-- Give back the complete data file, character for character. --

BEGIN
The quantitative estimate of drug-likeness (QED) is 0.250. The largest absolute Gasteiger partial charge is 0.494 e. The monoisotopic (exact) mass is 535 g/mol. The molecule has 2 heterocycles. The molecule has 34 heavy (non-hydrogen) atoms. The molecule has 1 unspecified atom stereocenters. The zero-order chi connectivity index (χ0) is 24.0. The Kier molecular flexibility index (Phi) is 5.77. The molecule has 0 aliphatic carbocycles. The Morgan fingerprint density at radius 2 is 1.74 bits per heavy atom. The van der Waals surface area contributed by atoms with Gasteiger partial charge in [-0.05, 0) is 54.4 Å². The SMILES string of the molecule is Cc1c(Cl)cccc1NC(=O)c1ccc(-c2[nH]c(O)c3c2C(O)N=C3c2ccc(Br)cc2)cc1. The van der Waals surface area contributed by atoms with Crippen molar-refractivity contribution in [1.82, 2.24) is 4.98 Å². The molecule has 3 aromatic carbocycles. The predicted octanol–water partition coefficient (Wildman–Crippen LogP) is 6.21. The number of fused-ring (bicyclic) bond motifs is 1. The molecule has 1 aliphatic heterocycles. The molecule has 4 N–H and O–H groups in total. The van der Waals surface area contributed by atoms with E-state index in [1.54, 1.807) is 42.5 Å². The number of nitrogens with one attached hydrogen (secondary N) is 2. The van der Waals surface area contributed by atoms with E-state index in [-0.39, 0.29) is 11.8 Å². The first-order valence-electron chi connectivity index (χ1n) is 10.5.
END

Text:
The quantitative estimate of drug-likeness (QED) is 0.250. The largest absolute Gasteiger partial charge is 0.494 e. The monoisotopic (exact) mass is 535 g/mol. The molecule has 2 heterocycles. The molecule has 34 heavy (non-hydrogen) atoms. The molecule has 1 unspecified atom stereocenters. The zero-order chi connectivity index (χ0) is 24.0. The Kier molecular flexibility index (Phi) is 5.77. The molecule has 0 aliphatic carbocycles. The Morgan fingerprint density at radius 2 is 1.74 bits per heavy atom. The van der Waals surface area contributed by atoms with Gasteiger partial charge in [-0.05, 0) is 54.4 Å². The SMILES string of the molecule is Cc1c(Cl)cccc1NC(=O)c1ccc(-c2[nH]c(O)c3c2C(O)N=C3c2ccc(Br)cc2)cc1. The van der Waals surface area contributed by atoms with Crippen molar-refractivity contribution in [1.82, 2.24) is 4.98 Å². The molecule has 3 aromatic carbocycles. The predicted octanol–water partition coefficient (Wildman–Crippen LogP) is 6.21. The number of fused-ring (bicyclic) bond motifs is 1. The molecule has 1 aliphatic heterocycles. The molecule has 4 N–H and O–H groups in total. The van der Waals surface area contributed by atoms with E-state index in [1.54, 1.807) is 42.5 Å². The number of nitrogens with one attached hydrogen (secondary N) is 2. The van der Waals surface area contributed by atoms with E-state index in [-0.39, 0.29) is 11.8 Å². The first-order valence-electron chi connectivity index (χ1n) is 10.5.